By Niall Murray
Plans to further restrict the use of religion as grounds to exclude pupils could be introduced sooner than previously expected, Education Minister Richard Bruton hinted.
He told the Seanad the proposal could be included in his School Admissions Bill, rather than requiring a separate piece of law.
He said in June that, having consulted on various options on the role of religion in school enrolment, he plans to amend equality law that allows schools use religion as a reason to refuse enrolment to uphold its ethos.
But there would still be limited exceptions to the ban on the so-called ‘baptism barrier’, in order to protect the rights of minority faiths and to ease other concerns like those of Catholic schools in border communities.
The minister told TDs at committee stage of the School Admissions Bill in June that intricate legal issues meant he had to deal with the religion issue separately, rather than delay the much broader bill that was being discussed at the time.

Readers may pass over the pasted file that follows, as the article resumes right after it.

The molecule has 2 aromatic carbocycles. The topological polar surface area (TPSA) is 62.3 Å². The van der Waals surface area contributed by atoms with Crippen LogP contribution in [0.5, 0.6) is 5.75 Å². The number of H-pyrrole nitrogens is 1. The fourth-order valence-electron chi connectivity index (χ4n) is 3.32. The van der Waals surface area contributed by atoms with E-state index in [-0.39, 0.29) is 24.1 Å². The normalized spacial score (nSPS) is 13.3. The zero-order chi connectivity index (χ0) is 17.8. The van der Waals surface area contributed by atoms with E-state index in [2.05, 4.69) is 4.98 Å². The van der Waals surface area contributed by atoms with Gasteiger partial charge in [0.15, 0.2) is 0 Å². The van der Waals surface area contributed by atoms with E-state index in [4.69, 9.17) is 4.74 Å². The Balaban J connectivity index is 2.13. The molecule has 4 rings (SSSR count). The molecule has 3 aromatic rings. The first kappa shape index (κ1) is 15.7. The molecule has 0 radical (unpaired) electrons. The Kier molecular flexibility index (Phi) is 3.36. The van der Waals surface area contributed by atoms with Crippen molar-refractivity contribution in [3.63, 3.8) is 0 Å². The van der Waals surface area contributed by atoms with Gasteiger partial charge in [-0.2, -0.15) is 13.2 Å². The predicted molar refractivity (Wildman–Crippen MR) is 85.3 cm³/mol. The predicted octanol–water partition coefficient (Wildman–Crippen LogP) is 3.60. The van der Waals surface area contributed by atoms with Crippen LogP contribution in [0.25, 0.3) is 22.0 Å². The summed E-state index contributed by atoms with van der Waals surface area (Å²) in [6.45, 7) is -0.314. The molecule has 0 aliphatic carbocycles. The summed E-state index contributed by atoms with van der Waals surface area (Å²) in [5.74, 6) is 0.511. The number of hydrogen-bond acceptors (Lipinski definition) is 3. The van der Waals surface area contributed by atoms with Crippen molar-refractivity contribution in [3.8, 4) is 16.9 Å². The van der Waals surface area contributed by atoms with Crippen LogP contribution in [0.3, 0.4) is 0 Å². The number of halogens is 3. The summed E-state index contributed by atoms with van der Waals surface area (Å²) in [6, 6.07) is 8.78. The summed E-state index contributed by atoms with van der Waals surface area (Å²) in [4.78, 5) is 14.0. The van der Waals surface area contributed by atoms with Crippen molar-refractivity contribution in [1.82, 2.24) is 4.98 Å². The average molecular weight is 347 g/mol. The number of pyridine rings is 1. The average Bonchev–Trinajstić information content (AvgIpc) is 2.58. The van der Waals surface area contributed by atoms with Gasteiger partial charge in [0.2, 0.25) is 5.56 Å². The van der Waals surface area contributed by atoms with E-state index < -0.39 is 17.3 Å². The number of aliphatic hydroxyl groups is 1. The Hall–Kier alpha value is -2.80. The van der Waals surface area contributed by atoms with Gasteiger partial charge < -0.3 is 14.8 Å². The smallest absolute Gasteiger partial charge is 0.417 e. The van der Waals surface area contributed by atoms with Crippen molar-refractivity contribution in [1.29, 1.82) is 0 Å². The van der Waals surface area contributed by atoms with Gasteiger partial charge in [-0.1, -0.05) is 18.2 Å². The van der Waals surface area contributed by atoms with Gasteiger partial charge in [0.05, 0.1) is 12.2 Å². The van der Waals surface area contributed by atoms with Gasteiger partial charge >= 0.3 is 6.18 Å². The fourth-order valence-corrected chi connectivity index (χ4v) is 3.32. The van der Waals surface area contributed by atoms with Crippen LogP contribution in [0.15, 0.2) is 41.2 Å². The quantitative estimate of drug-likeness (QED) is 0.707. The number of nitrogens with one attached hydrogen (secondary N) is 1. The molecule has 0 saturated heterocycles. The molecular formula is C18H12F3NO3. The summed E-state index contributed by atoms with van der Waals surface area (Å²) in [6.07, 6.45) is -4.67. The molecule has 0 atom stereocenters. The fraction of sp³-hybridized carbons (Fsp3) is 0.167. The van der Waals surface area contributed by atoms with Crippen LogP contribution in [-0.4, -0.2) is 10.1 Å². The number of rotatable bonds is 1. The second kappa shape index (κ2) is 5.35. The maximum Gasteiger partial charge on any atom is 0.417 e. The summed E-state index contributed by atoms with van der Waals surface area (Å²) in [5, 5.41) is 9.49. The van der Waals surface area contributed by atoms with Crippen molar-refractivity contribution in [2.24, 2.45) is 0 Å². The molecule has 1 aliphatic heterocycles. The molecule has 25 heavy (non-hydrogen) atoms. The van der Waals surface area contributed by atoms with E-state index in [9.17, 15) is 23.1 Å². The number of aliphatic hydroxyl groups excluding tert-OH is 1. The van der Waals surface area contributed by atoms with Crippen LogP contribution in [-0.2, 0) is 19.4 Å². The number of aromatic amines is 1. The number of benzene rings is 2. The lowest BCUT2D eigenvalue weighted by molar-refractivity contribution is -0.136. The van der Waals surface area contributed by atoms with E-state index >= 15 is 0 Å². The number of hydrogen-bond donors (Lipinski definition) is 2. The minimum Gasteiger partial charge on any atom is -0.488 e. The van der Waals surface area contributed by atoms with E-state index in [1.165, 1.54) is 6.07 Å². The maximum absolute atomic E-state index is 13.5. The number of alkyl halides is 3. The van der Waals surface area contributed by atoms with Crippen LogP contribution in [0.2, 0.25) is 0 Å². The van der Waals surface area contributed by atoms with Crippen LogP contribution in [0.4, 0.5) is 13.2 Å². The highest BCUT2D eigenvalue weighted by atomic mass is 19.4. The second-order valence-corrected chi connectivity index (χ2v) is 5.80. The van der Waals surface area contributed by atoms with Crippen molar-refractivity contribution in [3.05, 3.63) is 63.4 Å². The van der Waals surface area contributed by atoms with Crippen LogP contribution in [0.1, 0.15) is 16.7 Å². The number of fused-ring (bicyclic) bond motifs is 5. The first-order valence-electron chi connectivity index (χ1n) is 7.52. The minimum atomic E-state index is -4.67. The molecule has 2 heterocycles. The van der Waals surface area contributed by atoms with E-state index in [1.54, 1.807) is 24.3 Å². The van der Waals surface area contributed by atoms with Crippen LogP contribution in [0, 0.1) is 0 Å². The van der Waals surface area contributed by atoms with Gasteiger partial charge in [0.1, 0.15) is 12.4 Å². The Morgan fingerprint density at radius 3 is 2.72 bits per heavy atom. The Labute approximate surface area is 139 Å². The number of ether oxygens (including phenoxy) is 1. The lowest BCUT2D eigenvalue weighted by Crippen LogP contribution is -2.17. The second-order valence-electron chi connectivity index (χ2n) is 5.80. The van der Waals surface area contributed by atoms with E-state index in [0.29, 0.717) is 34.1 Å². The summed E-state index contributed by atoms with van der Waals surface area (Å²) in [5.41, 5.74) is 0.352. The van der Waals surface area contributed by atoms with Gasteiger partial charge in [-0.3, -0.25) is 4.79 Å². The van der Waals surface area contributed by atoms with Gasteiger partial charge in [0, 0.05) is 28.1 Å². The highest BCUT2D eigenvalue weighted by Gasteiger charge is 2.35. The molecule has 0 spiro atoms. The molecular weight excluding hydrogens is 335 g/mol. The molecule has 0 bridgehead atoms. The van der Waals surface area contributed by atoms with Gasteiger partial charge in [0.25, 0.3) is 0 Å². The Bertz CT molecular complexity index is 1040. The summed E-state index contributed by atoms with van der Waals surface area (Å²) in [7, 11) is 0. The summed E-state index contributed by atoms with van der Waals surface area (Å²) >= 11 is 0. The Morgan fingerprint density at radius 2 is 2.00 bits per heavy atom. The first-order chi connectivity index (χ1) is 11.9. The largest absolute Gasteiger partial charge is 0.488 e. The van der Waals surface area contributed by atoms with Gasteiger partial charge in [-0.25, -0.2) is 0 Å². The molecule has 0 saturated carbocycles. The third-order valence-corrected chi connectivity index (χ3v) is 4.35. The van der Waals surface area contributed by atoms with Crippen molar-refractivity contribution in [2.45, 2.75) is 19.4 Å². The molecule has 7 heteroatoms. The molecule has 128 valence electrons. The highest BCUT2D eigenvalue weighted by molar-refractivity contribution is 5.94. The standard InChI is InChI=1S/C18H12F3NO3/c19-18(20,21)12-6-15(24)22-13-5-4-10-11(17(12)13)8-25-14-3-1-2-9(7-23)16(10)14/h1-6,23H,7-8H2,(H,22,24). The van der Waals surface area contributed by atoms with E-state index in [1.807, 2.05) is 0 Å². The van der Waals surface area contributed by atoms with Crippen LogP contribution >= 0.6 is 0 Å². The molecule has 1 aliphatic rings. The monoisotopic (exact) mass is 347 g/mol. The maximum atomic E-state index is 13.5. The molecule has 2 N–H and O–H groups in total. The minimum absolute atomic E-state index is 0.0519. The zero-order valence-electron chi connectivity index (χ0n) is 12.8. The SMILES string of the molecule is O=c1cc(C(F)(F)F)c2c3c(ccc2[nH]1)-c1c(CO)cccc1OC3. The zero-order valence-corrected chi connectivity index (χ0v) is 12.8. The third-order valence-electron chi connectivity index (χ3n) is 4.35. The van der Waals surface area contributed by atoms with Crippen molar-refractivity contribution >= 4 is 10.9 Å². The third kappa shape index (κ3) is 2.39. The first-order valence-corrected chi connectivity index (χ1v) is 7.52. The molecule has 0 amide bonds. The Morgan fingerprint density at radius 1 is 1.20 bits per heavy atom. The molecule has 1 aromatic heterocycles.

He needed to have detailed discussion on drafting the necessary legislation with the Attorney General’s office, but he told the Seanad yesterday that work is progressing well.
“It is my belief at this stage that it may now well be possible to introduce it as an amendment to the existing admissions bill, rather than requiring a separate Bill.
“Obviously, I don’t want to make a commitment that’s irrevocable because clearly this depends on the proposal we’ve made being found to be robust,” Mr Bruton said.
He said his proposal would mean religion could not be used in 95% of schools when determining which children are admitted.
Independent senator Lynn Ruane welcomed his comments and asked for the Seanad to be given time to consider his amendments.
This article first appeared on the Irish Examiner.